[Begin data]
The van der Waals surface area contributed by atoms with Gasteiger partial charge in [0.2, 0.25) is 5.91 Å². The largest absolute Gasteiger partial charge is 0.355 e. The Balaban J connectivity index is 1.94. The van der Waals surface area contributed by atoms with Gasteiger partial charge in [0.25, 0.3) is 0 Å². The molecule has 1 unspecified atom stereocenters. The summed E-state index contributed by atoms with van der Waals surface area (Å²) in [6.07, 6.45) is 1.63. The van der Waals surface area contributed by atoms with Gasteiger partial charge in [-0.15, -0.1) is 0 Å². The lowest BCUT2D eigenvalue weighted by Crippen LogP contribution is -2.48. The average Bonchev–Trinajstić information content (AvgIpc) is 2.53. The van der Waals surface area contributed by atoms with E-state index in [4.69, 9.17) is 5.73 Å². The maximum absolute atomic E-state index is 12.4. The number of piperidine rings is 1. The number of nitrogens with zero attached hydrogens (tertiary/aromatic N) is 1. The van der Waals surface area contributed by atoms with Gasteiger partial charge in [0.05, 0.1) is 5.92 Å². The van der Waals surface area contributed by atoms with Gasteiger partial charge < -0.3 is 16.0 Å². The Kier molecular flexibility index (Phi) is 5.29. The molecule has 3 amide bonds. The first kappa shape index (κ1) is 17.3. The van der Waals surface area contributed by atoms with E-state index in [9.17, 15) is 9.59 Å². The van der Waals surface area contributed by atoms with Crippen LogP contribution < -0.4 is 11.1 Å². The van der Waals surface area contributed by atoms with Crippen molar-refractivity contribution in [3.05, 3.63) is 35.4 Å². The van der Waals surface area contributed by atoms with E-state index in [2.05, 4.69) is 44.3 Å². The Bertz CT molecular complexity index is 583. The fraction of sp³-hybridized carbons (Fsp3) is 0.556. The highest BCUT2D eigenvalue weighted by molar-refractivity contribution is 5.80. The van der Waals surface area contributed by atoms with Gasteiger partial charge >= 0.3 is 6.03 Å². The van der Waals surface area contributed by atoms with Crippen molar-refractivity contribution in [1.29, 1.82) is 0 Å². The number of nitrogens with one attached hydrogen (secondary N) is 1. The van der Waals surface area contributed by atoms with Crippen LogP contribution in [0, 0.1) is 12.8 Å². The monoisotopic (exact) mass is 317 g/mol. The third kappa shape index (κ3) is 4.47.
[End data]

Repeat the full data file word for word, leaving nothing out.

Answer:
The van der Waals surface area contributed by atoms with Gasteiger partial charge in [0.2, 0.25) is 5.91 Å². The largest absolute Gasteiger partial charge is 0.355 e. The Balaban J connectivity index is 1.94. The van der Waals surface area contributed by atoms with Gasteiger partial charge in [0.25, 0.3) is 0 Å². The molecule has 1 unspecified atom stereocenters. The summed E-state index contributed by atoms with van der Waals surface area (Å²) in [6.07, 6.45) is 1.63. The van der Waals surface area contributed by atoms with Gasteiger partial charge in [-0.15, -0.1) is 0 Å². The lowest BCUT2D eigenvalue weighted by Crippen LogP contribution is -2.48. The average Bonchev–Trinajstić information content (AvgIpc) is 2.53. The van der Waals surface area contributed by atoms with E-state index in [4.69, 9.17) is 5.73 Å². The maximum absolute atomic E-state index is 12.4. The number of piperidine rings is 1. The number of nitrogens with zero attached hydrogens (tertiary/aromatic N) is 1. The van der Waals surface area contributed by atoms with Gasteiger partial charge in [0.05, 0.1) is 5.92 Å². The van der Waals surface area contributed by atoms with Gasteiger partial charge < -0.3 is 16.0 Å². The Kier molecular flexibility index (Phi) is 5.29. The molecule has 3 amide bonds. The first kappa shape index (κ1) is 17.3. The van der Waals surface area contributed by atoms with E-state index in [9.17, 15) is 9.59 Å². The van der Waals surface area contributed by atoms with Crippen LogP contribution < -0.4 is 11.1 Å². The van der Waals surface area contributed by atoms with Crippen molar-refractivity contribution in [3.05, 3.63) is 35.4 Å². The van der Waals surface area contributed by atoms with E-state index in [2.05, 4.69) is 44.3 Å². The Bertz CT molecular complexity index is 583. The fraction of sp³-hybridized carbons (Fsp3) is 0.556. The highest BCUT2D eigenvalue weighted by molar-refractivity contribution is 5.80. The van der Waals surface area contributed by atoms with Gasteiger partial charge >= 0.3 is 6.03 Å². The van der Waals surface area contributed by atoms with Crippen molar-refractivity contribution in [1.29, 1.82) is 0 Å². The number of nitrogens with one attached hydrogen (secondary N) is 1. The van der Waals surface area contributed by atoms with Crippen LogP contribution in [0, 0.1) is 12.8 Å². The monoisotopic (exact) mass is 317 g/mol. The third kappa shape index (κ3) is 4.47.